While the end of the film drops the thread of psychopharmacology, leaving the companies off of the hook, and financial capital, turning to insider trading, it does raise the issue of vision. Once Jude Law's psychiatrist is suspected of impropriety, every action only reinforces his guilt. The hermeneutics of suspicion become guilt by suspicion. His only way to clear his name is to frame this gaze, to employ his power as a psychiatrist to cast doubt on the sanity of those who have conspired against him. In the end the film takes a page from a much older critique of psychiatry, not the one that questions the way in which drugs keep us functioning in a world that makes us sick, but the one that questions the authority of the psychiatrist. Once one is diagnosed as unstable and unhealthy, once one is placed in a hospital, it is very difficult to appear sane.

There is something chilling about the film's final scenes. The psychiatrist has cleared his name. One of the conspirators is in jail, the other is wrongly held in a mental hospital, so doped on thorazine that she is a shuffling zombie. The abuse of psychiatric power darkens what would otherwise be scenes of a happy ending. Perhaps this is the film's final point, a point that connects it to the earlier films which dealt with losers in the crisis of neoliberalism, people who tried to sell everything of themselves and lost. In contrast to this, Side Effects  shows the cost of wining. 

5 comments:

Jason Weidner said...

Excellent analysis as usual, Jason.

"One could perhaps model the different types of murder mystery to the history of different forms of financial accumulation, from the classic murder to gain an inheritance to insurance policies." I think you just did. Briefly, but very suggestively.

Now I'd love to read your thoughts on "Cloud Atlas"!

stoddard said...

Great review!
As you point out, one of Soderbergh's great strengths, especially in the last few years, is his casting. (Among genre directors, I think he shares this talent with Paul Verhoeven.) The interplay between the actor on screen and the 'extra-textual' image of the actor--as in Jameson's great essay on Dog Day Afternoon--renders the boundaries of these films permeable, creating folds in the spectacle that echo the feedback loops generated in the conflation of production and reproduction. In the context of your review, Jude Law not only embodies a traditional critique of psychiatry, he is also something of a biopolitical entrepreneur. His scheme too plays on speculation: speculation on the affective ties of the patient and her former therapist, which he manipulates through control of physical presence (restricting his patient's visits and phone calls), and, as you imply, the image--the scene where he orchestrates the meeting with the former therapist, which his patient watches through the window, attempting to read their gestures from a distance, and without the revealing valences of the human voice. This labor, it seems, maps onto the financial schmoozing that takes place on the party boat, revealing its monstrous underside like the aquarium scene Welles' The Lady from Shanghai (which, happily, was playing at my local rep theatre in parallel with Side Effects).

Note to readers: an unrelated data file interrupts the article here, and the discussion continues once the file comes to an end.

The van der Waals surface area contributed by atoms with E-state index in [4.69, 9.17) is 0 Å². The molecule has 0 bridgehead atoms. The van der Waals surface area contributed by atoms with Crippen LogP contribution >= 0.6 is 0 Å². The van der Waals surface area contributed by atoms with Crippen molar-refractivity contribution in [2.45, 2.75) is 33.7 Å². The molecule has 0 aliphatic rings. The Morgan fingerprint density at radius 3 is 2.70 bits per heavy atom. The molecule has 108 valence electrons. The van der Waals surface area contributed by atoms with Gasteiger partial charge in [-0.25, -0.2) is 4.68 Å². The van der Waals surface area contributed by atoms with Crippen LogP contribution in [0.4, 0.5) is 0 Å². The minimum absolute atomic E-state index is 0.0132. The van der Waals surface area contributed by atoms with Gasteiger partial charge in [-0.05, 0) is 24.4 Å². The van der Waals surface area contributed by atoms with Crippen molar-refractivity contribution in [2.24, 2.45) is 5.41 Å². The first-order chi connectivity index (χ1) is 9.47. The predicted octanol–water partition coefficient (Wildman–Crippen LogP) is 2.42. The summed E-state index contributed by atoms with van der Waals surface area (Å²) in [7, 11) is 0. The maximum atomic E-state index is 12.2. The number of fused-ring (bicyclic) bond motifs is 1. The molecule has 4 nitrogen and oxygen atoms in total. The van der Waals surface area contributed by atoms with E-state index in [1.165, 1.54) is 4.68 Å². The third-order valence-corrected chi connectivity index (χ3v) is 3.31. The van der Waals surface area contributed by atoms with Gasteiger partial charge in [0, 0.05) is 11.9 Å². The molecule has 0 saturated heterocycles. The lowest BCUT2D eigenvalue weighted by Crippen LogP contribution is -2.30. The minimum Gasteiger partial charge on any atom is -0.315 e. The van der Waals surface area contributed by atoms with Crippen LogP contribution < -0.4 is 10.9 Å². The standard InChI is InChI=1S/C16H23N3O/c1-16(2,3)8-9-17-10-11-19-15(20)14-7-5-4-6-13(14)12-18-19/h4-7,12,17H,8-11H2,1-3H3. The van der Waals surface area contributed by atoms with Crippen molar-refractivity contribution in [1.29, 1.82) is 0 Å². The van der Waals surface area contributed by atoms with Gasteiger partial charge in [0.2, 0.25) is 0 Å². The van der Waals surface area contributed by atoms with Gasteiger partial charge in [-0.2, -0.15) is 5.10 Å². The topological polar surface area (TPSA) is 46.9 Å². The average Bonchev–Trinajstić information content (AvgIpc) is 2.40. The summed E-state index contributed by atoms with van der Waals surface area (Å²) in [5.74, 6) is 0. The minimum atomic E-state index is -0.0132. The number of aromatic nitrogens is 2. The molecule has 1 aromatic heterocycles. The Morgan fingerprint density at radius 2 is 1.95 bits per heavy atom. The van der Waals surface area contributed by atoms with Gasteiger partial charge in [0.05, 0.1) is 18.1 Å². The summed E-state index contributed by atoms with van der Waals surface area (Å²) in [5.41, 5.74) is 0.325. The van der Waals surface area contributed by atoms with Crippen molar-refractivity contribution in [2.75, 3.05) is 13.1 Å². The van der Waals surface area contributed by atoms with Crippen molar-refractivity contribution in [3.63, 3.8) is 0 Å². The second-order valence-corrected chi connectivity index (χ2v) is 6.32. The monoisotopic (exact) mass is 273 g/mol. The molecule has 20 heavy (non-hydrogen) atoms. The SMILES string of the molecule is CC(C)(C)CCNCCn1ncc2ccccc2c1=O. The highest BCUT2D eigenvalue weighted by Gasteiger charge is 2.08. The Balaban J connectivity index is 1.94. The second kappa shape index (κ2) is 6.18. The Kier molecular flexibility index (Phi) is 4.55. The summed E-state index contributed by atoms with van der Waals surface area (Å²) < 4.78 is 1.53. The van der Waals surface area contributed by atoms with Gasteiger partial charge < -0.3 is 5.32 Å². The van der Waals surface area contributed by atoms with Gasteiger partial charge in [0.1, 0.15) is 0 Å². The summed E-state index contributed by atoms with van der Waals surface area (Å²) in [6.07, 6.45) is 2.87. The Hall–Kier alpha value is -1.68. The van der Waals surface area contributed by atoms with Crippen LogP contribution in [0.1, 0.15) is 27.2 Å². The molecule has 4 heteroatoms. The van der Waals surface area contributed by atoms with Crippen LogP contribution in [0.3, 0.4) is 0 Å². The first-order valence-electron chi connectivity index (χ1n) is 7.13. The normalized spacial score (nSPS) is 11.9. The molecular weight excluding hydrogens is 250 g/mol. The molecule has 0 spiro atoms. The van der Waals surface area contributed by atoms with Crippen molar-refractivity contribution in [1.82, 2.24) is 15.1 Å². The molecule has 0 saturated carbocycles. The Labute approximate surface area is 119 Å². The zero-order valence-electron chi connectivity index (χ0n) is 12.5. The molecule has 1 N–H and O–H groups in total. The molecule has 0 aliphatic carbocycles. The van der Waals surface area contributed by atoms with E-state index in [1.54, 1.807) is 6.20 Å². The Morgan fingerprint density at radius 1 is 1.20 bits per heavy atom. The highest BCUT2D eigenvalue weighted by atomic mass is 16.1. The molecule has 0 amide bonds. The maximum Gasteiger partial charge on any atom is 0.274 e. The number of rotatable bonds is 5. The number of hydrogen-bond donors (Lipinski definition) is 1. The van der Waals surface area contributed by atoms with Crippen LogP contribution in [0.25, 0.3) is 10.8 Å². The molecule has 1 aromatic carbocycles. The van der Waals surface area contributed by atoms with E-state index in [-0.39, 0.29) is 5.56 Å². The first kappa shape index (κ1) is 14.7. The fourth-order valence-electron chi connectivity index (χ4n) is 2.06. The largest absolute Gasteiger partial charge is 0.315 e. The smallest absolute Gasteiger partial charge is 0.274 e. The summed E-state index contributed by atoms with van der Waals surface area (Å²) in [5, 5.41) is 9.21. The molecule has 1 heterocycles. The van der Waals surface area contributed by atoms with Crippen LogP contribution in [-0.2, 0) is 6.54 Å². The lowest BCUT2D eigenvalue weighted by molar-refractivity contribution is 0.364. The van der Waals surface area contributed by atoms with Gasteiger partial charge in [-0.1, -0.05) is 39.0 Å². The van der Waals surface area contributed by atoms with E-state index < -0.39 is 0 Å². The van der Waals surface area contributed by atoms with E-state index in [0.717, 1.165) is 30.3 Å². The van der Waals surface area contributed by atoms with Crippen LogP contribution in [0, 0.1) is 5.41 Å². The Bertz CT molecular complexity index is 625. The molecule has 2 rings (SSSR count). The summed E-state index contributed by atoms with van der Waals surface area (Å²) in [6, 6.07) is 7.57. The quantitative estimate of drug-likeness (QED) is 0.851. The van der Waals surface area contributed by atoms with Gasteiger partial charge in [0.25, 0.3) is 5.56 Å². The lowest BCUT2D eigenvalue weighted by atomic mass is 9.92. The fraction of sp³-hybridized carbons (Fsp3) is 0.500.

Here's hoping you'll also review Soderbergh's upcoming HBO biopic on Liberace, starring Michael Douglas...Gordon Gekko as virtuoso.

unemployed negativity said...

Thanks, Jason.

Yes, Matt, I think that it would be interesting to read the combination of speculation and appearances that runs through Jude Law's strategy at the end. His strategy hinges on the fact that the appearance of a conspiracy is just as effective as a conspiracy and the appearance of insanity is just as damning as insanity. It would be interesting to relate this to the theme of speculation. However, it would be important to avoid the idea of the performative dimension of financial capital embraced by Marazzi and others. It seems the key to doing so is to try to map labor back onto the plot. Emily is the laborer, she does all the work, affective labor primarily, and the entire speculation hinges first on her performance and then on her reading of Jude Law's performance.

Alex Bandit said...
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arran james said...

As with Iron Man 3 above, I really like this analysis. Watching the film, it felt like two different movies sewn together in a cumbersome package. The first half did feel like Bifo; the second half felt like a confused and reactionary mess. I say reactionary because of the Emily character. For me, working in mental health, the twist in her character's development meant a shift in political registers. Not only do we get all the Jude Law stuff you talk about, but we are also treated to a treatment of the psychiatric patient as faker wrapped up with woman as liar. 'Look', the film seems to demand, 'the "mad" are only trying to con you'.